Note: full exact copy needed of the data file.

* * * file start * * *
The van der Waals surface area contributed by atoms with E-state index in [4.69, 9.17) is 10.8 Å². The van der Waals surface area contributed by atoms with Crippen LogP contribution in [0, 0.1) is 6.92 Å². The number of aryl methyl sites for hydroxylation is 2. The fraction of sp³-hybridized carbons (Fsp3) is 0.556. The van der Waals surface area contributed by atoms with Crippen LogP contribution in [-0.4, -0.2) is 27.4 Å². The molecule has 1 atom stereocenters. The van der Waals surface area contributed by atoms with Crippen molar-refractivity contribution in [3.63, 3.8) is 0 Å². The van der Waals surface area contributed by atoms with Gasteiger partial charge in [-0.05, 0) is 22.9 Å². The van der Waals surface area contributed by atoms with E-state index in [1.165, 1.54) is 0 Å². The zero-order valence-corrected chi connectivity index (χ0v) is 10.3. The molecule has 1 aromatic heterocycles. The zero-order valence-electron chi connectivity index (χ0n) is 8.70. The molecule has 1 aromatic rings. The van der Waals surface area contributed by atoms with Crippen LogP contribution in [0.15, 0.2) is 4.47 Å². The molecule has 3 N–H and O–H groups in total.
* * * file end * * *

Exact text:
The van der Waals surface area contributed by atoms with E-state index in [4.69, 9.17) is 10.8 Å². The van der Waals surface area contributed by atoms with Crippen LogP contribution in [0, 0.1) is 6.92 Å². The number of aryl methyl sites for hydroxylation is 2. The fraction of sp³-hybridized carbons (Fsp3) is 0.556. The van der Waals surface area contributed by atoms with Crippen LogP contribution in [-0.4, -0.2) is 27.4 Å². The molecule has 1 atom stereocenters. The van der Waals surface area contributed by atoms with Crippen molar-refractivity contribution in [3.63, 3.8) is 0 Å². The van der Waals surface area contributed by atoms with Gasteiger partial charge in [-0.05, 0) is 22.9 Å². The van der Waals surface area contributed by atoms with E-state index in [1.165, 1.54) is 0 Å². The zero-order valence-corrected chi connectivity index (χ0v) is 10.3. The molecule has 1 aromatic heterocycles. The zero-order valence-electron chi connectivity index (χ0n) is 8.70. The molecule has 1 aromatic rings. The van der Waals surface area contributed by atoms with Crippen LogP contribution in [0.15, 0.2) is 4.47 Å². The molecule has 3 N–H and O–H groups in total.